Eucalyptus (very hard when seasoned/dried properly) makes a great resting place. Eucalyptus trees are a natural habitat for many birds and parrots. Wood from these trees used in perches and toys for parrots from quite a few pet companies, you can also find some chewy parrot toys made from eucalyptus wood and leaves that are claimed to be beneficial for your bird (due to trace elements and minerals and oils, leaves also probably helps reduce inflammation). A perch from this tree can be beneficial for the health of your parrots, as eucalyptus oil has antibacterial and antiseptic properties.

You could make a perch for your bird from a fresh eucalyptus branch if you have one available although it would not be as durable as professionally seasoned/dried, but on the other hand if you have a permanent supply – change it as soon as structure is made. weak

Vine wood – is a by-product of pruning old vines, valued for its natural appearance, attractive shape and excellent durability. It is a renewable resource and is best suited only in medium to low humidity environments – just like most human homes. Under wet or high humidity, vine wood has a tendency to fungus or mold easily. Many bird owners say that their pets loved wooden natural cracks and knots. Sandblasted perches can be scrubbed easily.

Island Wood (Coffee) – After producing coffee for many years, coffee trees become unproductive and dormant. After those trees removed from the ground, its branches properly shaped and carved used to make various applications – pets and stands. Usually its hardwood was peeled, sanded and kiln dried.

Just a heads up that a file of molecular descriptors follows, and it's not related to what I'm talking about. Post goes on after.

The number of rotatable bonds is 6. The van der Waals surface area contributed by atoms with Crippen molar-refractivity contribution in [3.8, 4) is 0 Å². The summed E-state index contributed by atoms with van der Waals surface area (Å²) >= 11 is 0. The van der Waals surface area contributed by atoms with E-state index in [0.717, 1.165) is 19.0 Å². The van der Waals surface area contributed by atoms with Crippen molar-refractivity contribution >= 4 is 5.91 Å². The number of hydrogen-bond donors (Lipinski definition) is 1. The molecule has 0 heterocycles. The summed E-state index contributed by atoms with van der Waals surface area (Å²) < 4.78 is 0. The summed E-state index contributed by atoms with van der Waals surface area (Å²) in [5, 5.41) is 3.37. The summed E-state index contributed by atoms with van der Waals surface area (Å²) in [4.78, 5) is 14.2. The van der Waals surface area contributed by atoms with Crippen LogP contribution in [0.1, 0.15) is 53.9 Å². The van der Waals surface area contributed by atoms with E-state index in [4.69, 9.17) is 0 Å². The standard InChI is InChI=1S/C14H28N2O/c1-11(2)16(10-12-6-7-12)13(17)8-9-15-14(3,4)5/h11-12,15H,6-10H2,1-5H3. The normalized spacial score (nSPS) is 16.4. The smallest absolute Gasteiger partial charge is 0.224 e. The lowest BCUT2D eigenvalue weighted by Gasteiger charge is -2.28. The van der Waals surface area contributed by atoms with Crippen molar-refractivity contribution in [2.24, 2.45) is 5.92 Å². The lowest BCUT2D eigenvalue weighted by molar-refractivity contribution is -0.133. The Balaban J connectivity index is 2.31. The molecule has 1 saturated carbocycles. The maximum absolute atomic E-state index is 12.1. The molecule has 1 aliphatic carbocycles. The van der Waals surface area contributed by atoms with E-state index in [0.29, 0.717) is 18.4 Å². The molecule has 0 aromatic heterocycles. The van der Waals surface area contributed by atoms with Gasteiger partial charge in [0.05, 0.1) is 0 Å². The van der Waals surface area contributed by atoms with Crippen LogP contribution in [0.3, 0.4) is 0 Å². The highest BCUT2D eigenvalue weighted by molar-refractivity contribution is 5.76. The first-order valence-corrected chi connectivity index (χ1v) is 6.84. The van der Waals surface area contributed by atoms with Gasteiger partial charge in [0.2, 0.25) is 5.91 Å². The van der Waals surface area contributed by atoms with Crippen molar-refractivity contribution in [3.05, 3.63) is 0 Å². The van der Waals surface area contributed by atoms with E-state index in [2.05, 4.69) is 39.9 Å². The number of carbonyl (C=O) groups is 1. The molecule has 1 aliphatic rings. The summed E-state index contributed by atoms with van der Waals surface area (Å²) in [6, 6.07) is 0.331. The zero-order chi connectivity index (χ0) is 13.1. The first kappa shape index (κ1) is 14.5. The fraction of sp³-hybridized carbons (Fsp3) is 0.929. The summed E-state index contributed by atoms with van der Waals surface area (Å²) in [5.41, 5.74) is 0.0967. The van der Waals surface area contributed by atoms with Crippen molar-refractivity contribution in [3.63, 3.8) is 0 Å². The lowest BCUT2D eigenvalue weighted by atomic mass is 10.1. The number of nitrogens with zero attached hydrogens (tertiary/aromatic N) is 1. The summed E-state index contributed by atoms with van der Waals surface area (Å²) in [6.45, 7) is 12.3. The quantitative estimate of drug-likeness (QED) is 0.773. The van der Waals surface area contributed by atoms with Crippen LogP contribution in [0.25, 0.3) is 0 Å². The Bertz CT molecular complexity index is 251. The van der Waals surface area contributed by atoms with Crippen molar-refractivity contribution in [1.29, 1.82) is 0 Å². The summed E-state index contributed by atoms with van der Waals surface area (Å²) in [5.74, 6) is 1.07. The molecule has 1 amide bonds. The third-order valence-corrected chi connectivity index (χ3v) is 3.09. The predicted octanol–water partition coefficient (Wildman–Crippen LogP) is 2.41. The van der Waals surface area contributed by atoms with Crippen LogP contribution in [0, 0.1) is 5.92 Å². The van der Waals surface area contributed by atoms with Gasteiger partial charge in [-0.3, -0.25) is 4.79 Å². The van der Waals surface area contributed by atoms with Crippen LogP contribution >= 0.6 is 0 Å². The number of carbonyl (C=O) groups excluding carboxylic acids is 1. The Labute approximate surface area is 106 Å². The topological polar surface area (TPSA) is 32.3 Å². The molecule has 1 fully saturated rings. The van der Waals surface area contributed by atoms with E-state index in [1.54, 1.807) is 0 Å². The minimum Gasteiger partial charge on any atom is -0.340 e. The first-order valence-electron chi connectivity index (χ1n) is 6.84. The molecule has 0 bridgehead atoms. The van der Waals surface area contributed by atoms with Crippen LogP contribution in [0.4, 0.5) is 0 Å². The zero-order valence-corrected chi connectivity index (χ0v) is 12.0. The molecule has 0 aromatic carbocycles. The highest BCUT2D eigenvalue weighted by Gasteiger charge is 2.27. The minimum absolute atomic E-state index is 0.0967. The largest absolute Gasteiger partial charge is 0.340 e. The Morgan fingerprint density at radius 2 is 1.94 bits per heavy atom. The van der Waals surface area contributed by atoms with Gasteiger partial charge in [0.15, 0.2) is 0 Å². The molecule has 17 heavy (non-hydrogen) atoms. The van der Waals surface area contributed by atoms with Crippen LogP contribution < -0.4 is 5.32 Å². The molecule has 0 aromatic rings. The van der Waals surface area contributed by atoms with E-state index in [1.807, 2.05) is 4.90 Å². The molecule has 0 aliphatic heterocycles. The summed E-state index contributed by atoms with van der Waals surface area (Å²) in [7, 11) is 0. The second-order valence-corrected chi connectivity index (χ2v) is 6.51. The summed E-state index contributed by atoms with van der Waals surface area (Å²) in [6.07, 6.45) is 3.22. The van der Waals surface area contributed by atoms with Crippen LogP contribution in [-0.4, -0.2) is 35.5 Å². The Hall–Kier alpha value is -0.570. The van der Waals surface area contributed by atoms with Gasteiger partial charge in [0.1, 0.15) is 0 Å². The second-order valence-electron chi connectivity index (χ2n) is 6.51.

Manzanita resting places appreciated for their hardness and unique shape. You can find it left with its shell intact (red color) or sanded, depending on your preference. Sandblasted Manzanita has a rough surface texture and a clean elegant presentation. Natural Red Manzanita has a smoother surface texture and a darker appearance – from bright red to deep burgundy depending on how old they are.

Ribbon Wood – Very hardy shrubs and trees from New Zealand and Australia, whose inner bark yields a strong fiber similar to flax. Several species belonging to 2 genera Plagianthus and Hoheria have a common name Ribbonwood with very similar descriptions. Perches made from this hardwood usually retain some of the inner bark which can be stripped from your bird providing it with hours of entertainment.

rose tree – refers to any of a number of richly tinted timbers, often brownish with darker graining but found in many different shades. All the rose trees are strong and heavy, taking an excellent polish and a good choice for the birds’ roosts. True rose trees belong to the genus Dalbergia. Most of the species originated in Brazil, tropical America, Southeast Asia, Madagascar and Africa.

Yellow Cow Wood – refers to wood of cratoxylum cochinchinense tree – fairly common in semi-open areas and along forest edges in Burma (Myanmar), Southern China (Hainan, Hong Kong), Malay Peninsula, Indochina, Indonesia (Sumatra, Borneo), Thailand and Laos. (Khammouan). Abundant supply makes this tree an excellent green choice: this deciduous tree is one of the first trees in a returning forest. Other very good reasons to use it for bird perches are durability, resilience, flexibility and good resistance to splitting. The wood is considered to be lighter yet harder than Manzanita wood.

Wacky Wood Limit – Perches are usually made from the roots of an equatorial Lima tree, the natural irregular shape of this perch provides excellent exercise such as bird walking (it often has a bit of a spiral shape). Lima Root is an ultra hard wood known for long lasting durability. And with all its dips and curves, your bird is sure to get a workout!

* – All information provided is collective from many sources across the Internet, bird owners, breeders and other public sources. It is provided for your convenience only and does not represent any guarantees or promises. If in doubt – always contact your avian vet and manufacturer of the product in question.